Dear @gransnet, I tweeted, you want more fiction about older women? Well look on this page and you will find links to 39 reviews and more than 40 other titles, all about older women.
Gransnet have also noted that older women writers are not widely known. They are not alone. There is now a prize for people over 60, publishing their first novel.
So in this post I am going to bring you the 40threview of an older woman in fiction and a little something about older writers.
The Paul Torday Memorial Prize
Paul Torday (1946 – 2013) published his first novel, Salmon Fishing in the Yemen, aged 60. The family decided to set up the Torday Prize in his memory, celebrating first novels by authors aged 60 and over. The prize is £1000. It is one of the Society of Authors awards.
Judged in 2019 by Anita Sethi, Mark Lawson and Kate Mosse, here is the short list:
Sealskin by Su Bristow (Orenda Books). You can find my review here.
Walking Wounded by Sheila Llewellyn (Sceptre)
Silence Under a Stone by Norma MacMaster (Doubleday Ireland)
The Sealwoman’s Gift by Sally Magnusson (Two Roads)
The Tattooist of Auschwitz by Heather Morris (Zaffre)
Meet Me at the Museum by Anne Youngson (Doubleday)
So, dear @gransnet, not only writers over 40, but first novels over 60! What a generous and encouraging gesture it is by Paul Torday’s family to create this prize.
You can find out more about the Paul Torday Memorial Prize here.
Meet Me at the Museum by Anne Youngson
And the winner was Anne Youngson for her novel Meet me at the Museum. It turns out to be about an older woman as well as by an older woman. It was recommended to me by one of my sisters, and I was as charmed by it as she told me she had been.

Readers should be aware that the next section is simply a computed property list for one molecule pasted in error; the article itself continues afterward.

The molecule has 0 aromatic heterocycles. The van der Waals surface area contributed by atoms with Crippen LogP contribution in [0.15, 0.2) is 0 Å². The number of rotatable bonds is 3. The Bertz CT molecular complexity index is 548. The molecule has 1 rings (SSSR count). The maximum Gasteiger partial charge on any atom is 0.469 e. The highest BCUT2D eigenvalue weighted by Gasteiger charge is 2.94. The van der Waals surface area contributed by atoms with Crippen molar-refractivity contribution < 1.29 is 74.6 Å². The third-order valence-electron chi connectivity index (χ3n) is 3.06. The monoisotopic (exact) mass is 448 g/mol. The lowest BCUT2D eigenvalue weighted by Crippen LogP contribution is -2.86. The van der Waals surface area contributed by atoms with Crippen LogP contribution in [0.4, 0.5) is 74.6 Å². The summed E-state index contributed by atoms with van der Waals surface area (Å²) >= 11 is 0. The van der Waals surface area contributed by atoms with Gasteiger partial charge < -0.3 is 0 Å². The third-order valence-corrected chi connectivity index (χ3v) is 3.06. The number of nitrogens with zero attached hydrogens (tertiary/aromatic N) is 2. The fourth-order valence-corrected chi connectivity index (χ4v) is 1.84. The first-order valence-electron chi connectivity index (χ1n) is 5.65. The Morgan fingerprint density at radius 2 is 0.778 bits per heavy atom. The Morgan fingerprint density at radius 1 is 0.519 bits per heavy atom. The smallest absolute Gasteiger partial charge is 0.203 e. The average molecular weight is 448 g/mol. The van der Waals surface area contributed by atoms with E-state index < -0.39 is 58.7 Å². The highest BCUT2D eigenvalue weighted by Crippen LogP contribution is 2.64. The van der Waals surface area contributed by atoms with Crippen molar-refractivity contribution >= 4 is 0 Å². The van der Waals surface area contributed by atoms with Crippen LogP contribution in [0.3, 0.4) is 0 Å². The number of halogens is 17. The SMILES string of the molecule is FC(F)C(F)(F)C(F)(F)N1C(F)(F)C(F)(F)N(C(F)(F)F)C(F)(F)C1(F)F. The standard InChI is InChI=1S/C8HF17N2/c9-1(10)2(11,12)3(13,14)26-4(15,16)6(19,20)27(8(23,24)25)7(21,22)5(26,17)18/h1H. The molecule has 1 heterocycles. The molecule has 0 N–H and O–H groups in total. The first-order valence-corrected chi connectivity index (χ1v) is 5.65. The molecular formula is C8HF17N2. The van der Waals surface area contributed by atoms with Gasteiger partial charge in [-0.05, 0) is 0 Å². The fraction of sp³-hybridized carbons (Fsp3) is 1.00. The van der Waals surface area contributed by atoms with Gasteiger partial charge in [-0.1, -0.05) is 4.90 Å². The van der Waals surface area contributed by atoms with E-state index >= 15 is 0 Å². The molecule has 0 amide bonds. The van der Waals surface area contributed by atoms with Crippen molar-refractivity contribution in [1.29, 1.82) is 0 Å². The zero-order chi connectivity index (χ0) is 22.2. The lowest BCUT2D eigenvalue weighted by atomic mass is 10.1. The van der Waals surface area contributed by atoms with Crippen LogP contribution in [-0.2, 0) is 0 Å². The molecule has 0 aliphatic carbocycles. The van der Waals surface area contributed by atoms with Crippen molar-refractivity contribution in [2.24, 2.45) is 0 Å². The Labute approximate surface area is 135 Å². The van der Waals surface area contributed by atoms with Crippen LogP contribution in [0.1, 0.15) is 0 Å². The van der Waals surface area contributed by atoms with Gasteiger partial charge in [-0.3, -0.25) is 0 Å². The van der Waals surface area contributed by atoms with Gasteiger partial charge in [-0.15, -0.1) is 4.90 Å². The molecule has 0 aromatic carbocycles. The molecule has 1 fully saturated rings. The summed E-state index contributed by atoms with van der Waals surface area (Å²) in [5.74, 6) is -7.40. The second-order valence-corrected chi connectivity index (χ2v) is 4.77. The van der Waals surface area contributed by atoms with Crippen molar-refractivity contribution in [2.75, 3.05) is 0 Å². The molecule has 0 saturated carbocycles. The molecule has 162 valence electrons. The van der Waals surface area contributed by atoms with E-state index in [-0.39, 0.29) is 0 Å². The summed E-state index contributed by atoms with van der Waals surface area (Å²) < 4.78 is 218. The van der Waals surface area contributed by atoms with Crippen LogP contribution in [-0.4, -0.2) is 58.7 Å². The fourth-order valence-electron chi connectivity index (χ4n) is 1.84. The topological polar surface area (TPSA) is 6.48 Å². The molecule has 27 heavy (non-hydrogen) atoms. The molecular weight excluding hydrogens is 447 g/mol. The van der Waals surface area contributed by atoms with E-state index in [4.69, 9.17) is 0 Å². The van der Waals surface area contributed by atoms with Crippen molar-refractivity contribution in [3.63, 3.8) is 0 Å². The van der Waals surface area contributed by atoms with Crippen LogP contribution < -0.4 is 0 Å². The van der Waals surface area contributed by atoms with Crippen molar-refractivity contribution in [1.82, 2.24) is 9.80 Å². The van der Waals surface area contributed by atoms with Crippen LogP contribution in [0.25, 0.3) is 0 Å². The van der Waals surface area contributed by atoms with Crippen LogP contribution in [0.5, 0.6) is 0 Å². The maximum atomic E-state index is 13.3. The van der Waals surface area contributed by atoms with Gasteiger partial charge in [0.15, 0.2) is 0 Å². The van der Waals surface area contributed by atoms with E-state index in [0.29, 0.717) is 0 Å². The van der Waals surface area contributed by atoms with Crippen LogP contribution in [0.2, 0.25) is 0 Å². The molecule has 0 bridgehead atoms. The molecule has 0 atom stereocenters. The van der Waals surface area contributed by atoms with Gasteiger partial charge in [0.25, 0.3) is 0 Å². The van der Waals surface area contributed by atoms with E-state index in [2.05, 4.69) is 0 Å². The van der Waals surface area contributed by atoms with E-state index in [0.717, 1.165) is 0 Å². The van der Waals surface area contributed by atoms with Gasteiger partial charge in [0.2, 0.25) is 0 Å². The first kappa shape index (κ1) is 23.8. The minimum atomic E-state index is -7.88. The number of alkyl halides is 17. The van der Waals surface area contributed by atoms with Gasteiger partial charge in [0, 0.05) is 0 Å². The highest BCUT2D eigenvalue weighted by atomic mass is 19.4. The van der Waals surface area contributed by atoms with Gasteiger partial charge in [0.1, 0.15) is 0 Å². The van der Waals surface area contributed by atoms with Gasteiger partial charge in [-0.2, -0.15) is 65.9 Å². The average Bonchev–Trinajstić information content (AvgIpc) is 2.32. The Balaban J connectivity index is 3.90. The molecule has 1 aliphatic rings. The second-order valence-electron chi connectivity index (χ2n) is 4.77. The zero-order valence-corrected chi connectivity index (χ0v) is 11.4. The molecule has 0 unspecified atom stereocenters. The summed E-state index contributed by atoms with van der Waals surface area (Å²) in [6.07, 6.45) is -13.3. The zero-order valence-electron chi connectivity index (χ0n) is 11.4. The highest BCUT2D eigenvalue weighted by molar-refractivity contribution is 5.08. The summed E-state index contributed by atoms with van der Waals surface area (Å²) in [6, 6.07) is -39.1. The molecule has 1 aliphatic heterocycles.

Tina Hopgood is a farmer’s wife in the East of England whose life is circumscribed by the farm and she cannot even remember why she got married. She develops a correspondence with the curator of the Tollund Man museum in Denmark. It comes about because she originally writes to the archaeologist who found Tollund Man. The reply comes from Anders Larsen, a lonely widower. Tina is in distress, it transpires, over the death of her best friend, and the Tollund Man represented unfinished matters between them.
So this gentle epistolary novel develops to explore their relationship, first by traditional mail and then by email. Each shares their troubles and concerns, and provides support to the other. Writing letters makes it possible for them to talk about the disappointments of their lives, their marriages, their children, the everyday and the events that transpire during the timeframe of the novel.
The story ends before they meet, after the predictable crisis in Tina’s marriage. There is a fair bit of philosophising, as these two are both around their 60s. They learn to evaluate their lives and identify what they have missed out on and what they want from now.
Anne Youngson published the novel when she was 70. She had had a distinguished career in engineering, but the press liked the idea that she is a grandmother.
Meet me at the Museum by Anne Youngson, published in 2018 by Doubleday (Penguin). 207pp
Here are some recent additions to the Older Women in Fiction series:
Should You Ask Me by Marianne Kavanagh
The Woman from Tantoura by Radwa Ashour
Etta and Otto and Russell and James by Emma Hooper